- By CLARA CAUFIELD
BUSBY, Mont. — After Melvin Small went to his “last camp” on Sept. 30 at the age of 95, many people on the Northern Cheyenne Reservation felt his passing might mark the end of the working cowboy era.
For more than 70 years, Small successfully built the Quarter Circle ZF outfit, which was well regarded by both Natives and non-Natives alike.
However, part of the rancher’s legacy will live on thanks to the efforts of his grandson, Sterling Small, whose S slash E Ranch leases approximately 5,000 acres of tribal range land.
“If there’s money in it, I ain’t seen it yet, but I get to ride the same trails as Grandpa, see the same country and live a satisfying way of life,” Sterling Small said.
His aunt and uncle Butch and Chris Small, who have been ranchers for more than 50 years, encouraged their nephew as much as possible in the business.
“You don’t go into ranching to get rich, you do it because of the heart,” said Chris Small, 72, who remains active in ranching.
Across America, it is becoming increasingly difficult to keep long-standing agricultural operations in the family. Inheritance taxes, financing, the rising cost of livestock and equipment and the sheer amount of hard physical labor deter many young people, who often find it easier and more consistently profitable to gain higher education and start a career in the city. Indeed, some members of the Small family took that route.
In the meantime, corporations and wealthy individuals are gobbling up significant amounts of agricultural land. According to a recent USDA census report, the total land devoted to agricultural use in America continues to decline, as does the number of farms, including ranches. In 2017 there were 2.04 million farms, a 2 percent decline from five years earlier.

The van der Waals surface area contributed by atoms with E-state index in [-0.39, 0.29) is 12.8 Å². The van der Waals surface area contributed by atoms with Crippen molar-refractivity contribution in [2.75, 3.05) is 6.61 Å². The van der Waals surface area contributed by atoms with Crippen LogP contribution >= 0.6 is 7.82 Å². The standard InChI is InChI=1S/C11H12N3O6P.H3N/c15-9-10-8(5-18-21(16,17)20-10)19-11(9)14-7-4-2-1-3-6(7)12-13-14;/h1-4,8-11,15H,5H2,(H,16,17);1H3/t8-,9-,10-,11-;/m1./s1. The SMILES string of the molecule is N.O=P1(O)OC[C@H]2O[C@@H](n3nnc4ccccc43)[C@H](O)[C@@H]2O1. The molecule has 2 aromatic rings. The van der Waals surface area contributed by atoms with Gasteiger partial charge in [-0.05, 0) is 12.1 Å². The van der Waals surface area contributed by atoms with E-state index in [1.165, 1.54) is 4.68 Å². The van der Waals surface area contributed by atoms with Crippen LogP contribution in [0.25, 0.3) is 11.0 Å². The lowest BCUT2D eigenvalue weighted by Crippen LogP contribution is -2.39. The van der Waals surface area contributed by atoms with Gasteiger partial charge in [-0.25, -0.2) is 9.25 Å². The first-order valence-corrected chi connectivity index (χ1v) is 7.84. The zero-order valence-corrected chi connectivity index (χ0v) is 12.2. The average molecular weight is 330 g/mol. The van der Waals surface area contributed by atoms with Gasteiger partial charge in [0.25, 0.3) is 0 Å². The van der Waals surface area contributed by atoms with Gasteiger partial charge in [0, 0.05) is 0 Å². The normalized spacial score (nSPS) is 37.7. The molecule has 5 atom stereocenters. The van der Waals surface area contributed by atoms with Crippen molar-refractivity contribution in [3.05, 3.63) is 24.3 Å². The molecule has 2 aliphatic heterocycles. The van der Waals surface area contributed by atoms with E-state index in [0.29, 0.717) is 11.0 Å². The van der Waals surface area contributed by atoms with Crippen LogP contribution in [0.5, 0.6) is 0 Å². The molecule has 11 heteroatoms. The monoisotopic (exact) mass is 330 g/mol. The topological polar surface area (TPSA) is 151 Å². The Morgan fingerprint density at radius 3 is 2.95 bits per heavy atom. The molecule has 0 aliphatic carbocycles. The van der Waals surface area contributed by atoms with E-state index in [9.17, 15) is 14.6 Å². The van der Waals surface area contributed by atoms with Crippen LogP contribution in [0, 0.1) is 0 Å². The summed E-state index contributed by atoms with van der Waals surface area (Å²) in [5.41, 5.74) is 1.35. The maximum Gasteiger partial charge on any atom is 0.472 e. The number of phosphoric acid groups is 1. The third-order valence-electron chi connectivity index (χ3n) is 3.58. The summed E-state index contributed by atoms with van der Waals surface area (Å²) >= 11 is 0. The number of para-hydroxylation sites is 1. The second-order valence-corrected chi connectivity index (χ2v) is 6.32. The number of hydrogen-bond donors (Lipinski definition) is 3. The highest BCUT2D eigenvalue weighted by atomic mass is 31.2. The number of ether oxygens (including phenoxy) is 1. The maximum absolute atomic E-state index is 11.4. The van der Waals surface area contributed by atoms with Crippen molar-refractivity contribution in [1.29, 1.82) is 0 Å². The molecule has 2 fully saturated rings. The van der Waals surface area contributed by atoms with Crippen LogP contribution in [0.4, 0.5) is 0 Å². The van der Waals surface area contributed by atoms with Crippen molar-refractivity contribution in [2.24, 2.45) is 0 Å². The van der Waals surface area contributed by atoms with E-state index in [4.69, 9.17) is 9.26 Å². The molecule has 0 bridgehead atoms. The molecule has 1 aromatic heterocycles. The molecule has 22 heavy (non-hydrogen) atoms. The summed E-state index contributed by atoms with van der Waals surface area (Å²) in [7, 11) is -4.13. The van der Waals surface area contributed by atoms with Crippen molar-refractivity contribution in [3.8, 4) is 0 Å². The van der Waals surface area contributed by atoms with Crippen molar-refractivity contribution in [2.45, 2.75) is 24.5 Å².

Two-thirds of production came from farms making $1 million or more annually. The average income for a small rancher is $47,000, according to USDA.
Northern Cheyenne is typical of many rurally isolated Great Plains reservations in that it’s primarily dependent upon federal funding. Grass, water and land, primarily suitable for agriculture, are its primary natural resources.
The ranching community pays the lion’s share into the tribal general fund by leasing tribal lands and grass, according to the tribe’s finance department. But as more of the old timers pass on or retire and fewer young people take up the business, the tribal budget will be affected, especially since it’s unlikely that non-Native operators will consistently lease grass on the reservation.
LABOR OF LOVE
As a profession, ranching requires a person to have a self-directed work ethic for physical labor in all sorts of weather conditions, according to Sterling Small. The reason is simple: The animals always come first.
When interviewed, Small had spent the previous three days helping a fellow young Cheyenne rancher ship calves to market, in spite of a bitter blizzard raging in the country with unseasonably cold temperatures.
Such volunteer assistance demonstrates the neighborliness among ranchers, who trade in reciprocating favors, sources said.